They swooped before dawn. Roads were cut off, police sirens whirred and more than one hundred menacing green trucks of the People’s Liberation Army started to patrol the streets of Yining in the west of Xinjiang province. Guns toted from flaps in the roof and riot shields formed walls at the back of the vehicles. They travelled in packs, slowly and deliberately, so that no one could miss their significance.
Taxi drivers scratched their heads. Long haul buses had to drop passengers in the outskirts of this multiethnic city that sits nearer to Almaty than Beijing. Citizens woke up confused, dazed as their normal walk to work was shut. The eighth of the eighth in 2008, a day when China was to show its friendly, polished face to the world would also turn out to be the single most repressive day of my life.
Xinjiang – which literally translates as New Frontier – has always been a contentious region for Beijing since it was conquered in the 18th century. It briefly enjoyed a period of independence in the first half of the 20th century known as East Turkestan. There are a total of 14 minorities in the region whose size is the same as western Europe. Mass Han Chinese migration from the 1950s onwards diluted this mix. The region is home to the largest onland oil and gas deposits in China as well as significant mineral reserves. Up until the early 1990s it was home to China’s nuclear testing. It shares borders with Kazakhstan, Russia, Mongolia, Kirgizstan, Tajikistan, Pakistan, Afghanistan and India. All of which means the presence of the Public Security Bureau, the army and the police is unmissable. The repression of the minorities especially the Muslim Uighurs, the original inhabitants of much of this land, has been well documented.
Yining was the site of a massive 1997 Uighur rising that saw thousands protest and a very bloody response from the authorities with many human rights organizations suggesting the number of violent deaths that followed hit four figures. The Uighurs call this city Ghulja and when I arrived on the August 8 before six am they were clearly kowtowing to the increased security presence, wary of the recent bomb near Kashgar that killed 16 Chinese soldiers and the reports of reprisals and riots that followed.
After a long night time bus journey covering some 1,000 m our bus finally hit solid tarmac and came to the outer limits of the city where at 5.45am the first police patrol boarded and gave a very firm look at all ID cards and passports. Before I would get to my hotel three hours later my passport was checked another six times.
There are police/army checkpoints on every other block of the city and in total my passport is checked 17 times that day, my bags scrutinized countless times too, and the pictures on a digital camera are given a quick once over for good measure. Police carry a full complement of fearsome looking tools – knives, guns, rifles, and bats.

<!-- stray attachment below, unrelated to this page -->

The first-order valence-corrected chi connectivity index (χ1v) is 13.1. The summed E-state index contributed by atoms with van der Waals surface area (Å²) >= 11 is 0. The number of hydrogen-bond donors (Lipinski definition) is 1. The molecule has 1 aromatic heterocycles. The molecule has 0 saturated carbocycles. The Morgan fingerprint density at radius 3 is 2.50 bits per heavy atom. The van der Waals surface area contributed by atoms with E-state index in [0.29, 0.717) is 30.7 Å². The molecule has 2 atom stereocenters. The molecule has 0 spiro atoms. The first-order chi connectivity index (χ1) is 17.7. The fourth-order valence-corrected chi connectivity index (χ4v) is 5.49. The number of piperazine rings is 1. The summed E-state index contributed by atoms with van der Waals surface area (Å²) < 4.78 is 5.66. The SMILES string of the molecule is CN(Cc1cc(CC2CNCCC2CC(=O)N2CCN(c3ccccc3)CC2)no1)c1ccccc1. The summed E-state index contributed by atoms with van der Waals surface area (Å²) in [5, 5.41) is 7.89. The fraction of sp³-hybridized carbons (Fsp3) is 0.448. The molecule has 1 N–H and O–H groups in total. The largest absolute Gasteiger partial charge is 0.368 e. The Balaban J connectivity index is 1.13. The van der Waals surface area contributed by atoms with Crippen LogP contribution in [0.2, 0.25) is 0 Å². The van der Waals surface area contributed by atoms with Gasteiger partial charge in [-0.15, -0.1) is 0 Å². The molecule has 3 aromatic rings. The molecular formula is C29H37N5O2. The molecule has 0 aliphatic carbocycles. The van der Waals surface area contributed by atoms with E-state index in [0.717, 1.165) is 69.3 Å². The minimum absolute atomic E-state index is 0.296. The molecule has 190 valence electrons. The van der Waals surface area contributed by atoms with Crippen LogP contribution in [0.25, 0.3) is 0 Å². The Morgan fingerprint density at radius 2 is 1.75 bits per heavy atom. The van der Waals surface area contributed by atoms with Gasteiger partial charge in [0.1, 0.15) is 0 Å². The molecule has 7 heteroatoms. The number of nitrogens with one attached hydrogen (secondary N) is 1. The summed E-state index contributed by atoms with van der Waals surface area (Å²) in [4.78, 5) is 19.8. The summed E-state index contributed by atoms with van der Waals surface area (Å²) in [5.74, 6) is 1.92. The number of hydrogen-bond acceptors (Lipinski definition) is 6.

Moreover, there’s a public militia, generally Han Chinese led, with citizens wearing red armbands fixed to their sleeves with safety pins with ‘Public Security’ scrawled in yellow Chinese characters on their armbands. Some of these locals even tote tazers. Hey are there ostensibly to check bags of people entering buildings but also to inform authorities of anyone they deem suspicious. Xinjiang, like Tibet, has long been awash with spies and informants. My second nature journalistic tendencies such as reaching for a notebook, snapping a pic, are kept on the down low all day long. The constant security keeps everyone on their toes.
We eat that evening just around the corner from Sidalin Jie, it appearing wonderfully appropriate that the city has named a street after Stalin.
After dinner the long seven year countdown is over; the Olympic opening ceremony is underway. No where is showing it outside in the bright sunshine. It might be 8pm but the sun is still high – Beijing insists on one time zone for a nation that stretches from New Delhi to Vladivostok in longitude.
We decamp to a bar to watch the culmination of the greatest propaganda show on Earth. The symbolism of this four hour power flaunt is occasionally misconstrued. All dressed up in their ethnic costumes individuals from China’s 56 minorities process through the sweaty, smoggy Bird’s Nest stadium with the five star flag over their heads, handing the red and flag drape meekly to six stern looking members of the People’s Liberation Army. Around 20 minutes into the show a dove of peace emerges on the digital scroll in the centre of the stadium. Outside the bar all we can hear are the sounds of sirens.
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